“Sometimes it can be easy to forget there are such pressing needs in Utah… Our business community, economy, and government regularly receive national recognition for their well-deserved successes,” writes Kirk L. Jowers, the University of Utah’s Director of the Hinckley Institute of Politics.  (more…)

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Photo: Alessandra Hartkopf for Strategies for Children

Photo: Alessandra Hartkopf for Strategies for Children

Principals can strengthen the pre-K-to-third-Grade pipeline.

Rhian Evans Allvin was reminded of this a number of years ago at a conference. Allvin — executive director of the National Association for the Education of Young Children (NAEYC) — recalls hearing a principal at the conference who “spoke of how he sent out letters to parents of newborns in his district, welcoming them into the learning community and offering a list of available early childhood resources and opportunities.”

Allvin’s experience is part of an article, “Strategies for Aligning Pre-K -3,” in the January/February 2015 edition of Principal Magazine.

The article highlights the release of “Leading Pre-K-3 Learning Communities: Competencies for Effective Principal Practice.”

The guide helps principals “create and support connections between the worlds of birth-to-five and K-12 and… implement developmentally-appropriate teaching and learning practices to ensure successful Pre-K-3 continuums in their schools,” the executive summary explains.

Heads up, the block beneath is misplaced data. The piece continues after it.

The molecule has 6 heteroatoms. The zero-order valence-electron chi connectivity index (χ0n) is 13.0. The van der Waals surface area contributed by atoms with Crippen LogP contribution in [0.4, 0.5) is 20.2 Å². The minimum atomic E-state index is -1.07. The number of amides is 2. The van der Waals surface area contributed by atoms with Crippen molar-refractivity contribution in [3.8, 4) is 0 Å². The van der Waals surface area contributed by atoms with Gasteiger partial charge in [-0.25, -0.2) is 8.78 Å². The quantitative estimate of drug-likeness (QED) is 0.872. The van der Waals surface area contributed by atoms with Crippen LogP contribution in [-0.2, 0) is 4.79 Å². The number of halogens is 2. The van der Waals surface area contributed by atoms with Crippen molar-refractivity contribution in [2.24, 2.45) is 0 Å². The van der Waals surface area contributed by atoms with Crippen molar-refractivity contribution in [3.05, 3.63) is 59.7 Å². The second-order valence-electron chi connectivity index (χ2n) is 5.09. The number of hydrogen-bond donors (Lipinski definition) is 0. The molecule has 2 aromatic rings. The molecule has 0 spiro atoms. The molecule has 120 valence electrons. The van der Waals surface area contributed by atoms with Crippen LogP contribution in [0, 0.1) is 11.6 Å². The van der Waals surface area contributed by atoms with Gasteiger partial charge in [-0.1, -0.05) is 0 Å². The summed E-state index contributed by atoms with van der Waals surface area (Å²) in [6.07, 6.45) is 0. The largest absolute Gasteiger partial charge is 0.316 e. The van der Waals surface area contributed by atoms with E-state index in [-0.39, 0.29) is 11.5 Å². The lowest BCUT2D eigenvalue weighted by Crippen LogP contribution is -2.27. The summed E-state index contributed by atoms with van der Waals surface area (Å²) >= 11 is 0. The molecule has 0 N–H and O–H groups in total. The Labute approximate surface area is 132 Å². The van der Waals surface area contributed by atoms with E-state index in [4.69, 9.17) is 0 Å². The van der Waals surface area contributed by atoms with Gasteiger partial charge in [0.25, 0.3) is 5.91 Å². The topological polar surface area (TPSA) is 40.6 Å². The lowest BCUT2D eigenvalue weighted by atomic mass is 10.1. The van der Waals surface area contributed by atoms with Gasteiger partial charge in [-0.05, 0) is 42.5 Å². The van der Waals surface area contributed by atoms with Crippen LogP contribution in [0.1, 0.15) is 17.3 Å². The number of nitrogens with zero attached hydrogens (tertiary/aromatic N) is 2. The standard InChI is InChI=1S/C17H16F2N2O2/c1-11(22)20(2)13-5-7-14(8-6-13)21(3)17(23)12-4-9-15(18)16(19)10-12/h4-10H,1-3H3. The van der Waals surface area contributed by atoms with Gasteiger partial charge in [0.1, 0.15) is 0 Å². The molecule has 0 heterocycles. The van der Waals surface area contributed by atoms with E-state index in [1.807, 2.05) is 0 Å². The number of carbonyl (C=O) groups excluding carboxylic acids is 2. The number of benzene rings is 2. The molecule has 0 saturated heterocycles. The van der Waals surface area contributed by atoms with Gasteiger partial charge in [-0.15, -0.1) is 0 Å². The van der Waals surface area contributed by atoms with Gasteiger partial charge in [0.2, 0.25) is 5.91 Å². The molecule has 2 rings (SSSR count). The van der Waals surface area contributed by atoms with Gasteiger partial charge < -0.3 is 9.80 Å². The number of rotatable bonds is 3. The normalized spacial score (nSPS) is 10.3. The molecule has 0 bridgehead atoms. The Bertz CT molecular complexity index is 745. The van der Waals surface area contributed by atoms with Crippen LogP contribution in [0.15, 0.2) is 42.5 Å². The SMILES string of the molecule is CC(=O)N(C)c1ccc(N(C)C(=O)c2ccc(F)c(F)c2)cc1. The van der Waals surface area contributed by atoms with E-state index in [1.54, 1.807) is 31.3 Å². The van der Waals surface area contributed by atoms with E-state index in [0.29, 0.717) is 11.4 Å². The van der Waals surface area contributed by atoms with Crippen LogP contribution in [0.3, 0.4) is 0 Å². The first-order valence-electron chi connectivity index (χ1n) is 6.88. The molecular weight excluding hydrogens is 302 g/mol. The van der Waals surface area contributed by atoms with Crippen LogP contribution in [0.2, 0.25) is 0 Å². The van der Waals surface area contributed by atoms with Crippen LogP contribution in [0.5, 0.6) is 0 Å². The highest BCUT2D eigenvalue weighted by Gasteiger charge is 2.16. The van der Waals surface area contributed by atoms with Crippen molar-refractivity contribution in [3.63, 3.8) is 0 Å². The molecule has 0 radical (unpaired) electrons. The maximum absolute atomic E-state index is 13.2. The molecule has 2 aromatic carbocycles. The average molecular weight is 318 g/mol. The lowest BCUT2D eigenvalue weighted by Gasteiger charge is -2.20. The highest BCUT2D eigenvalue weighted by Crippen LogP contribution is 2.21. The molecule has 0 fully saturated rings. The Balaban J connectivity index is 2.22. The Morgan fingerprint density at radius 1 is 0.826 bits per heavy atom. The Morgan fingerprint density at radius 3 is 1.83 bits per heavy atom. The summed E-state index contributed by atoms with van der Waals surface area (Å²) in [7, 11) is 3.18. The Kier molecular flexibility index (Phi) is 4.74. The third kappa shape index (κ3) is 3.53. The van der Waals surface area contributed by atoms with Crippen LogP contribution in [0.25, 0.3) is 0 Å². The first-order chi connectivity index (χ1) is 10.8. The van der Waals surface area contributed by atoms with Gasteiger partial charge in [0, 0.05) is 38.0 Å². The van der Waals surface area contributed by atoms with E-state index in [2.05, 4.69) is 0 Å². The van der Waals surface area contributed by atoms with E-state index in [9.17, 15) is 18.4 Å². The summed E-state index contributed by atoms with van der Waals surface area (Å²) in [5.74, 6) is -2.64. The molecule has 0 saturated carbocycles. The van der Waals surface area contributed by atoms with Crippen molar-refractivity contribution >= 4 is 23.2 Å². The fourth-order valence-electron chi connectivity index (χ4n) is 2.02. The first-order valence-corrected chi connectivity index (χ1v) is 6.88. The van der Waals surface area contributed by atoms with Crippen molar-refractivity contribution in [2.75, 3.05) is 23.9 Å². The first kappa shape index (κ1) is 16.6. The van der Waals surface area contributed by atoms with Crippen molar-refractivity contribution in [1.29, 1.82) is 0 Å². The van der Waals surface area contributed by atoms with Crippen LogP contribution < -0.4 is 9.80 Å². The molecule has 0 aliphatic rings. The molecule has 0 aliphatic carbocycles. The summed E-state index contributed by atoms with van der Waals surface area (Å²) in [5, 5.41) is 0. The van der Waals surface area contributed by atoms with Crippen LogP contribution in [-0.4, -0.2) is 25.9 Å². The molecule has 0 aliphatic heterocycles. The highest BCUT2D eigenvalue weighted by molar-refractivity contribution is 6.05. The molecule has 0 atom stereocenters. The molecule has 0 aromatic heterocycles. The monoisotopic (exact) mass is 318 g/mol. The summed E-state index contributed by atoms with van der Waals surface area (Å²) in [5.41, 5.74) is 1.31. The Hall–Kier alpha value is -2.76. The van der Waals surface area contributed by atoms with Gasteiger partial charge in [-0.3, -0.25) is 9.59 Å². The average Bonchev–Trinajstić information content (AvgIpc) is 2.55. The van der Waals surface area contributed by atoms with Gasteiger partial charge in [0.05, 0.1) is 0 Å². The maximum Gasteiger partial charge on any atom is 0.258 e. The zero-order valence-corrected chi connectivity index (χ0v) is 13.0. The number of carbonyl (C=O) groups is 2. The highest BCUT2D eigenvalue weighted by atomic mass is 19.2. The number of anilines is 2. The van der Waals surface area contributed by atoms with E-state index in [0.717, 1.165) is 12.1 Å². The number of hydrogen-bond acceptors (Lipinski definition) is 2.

Published by the National Association of Elementary School Principals (NAESP), the full guide can be ordered on the NAESP website(more…)

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President Barack Obama and a young student touch fingers during at the Community Children's Center, one of the nation's oldest Head Start providers, in Lawrence, Kan., Jan. 22, 2015. (Official White House Photo by Pete Souza)

President Barack Obama and a young student touch fingers at the Community Children’s Center, one of the nation’s oldest Head Start providers, in Lawrence, Kan., Jan. 22, 2015. (Official White House Photo by Pete Souza)

Child care got crucial attention in President Obama’s State of the Union address; and now the president is calling for a federal investment in child care to make it more affordable for parents.

“In today’s economy, when having both parents in the workforce is an economic necessity for many families, we need affordable, high-quality childcare more than ever,” Obama said in the State of the Union.

“It’s not a nice-to-have — it’s a must-have. It’s time we stop treating childcare as a side issue, or a women’s issue, and treat it like the national economic priority that it is for all of us.”

Obama’s plan would “make affordable, quality child care available to every working and middle-class family with young children,” according to a White House press release, that says the president is calling for:  (more…)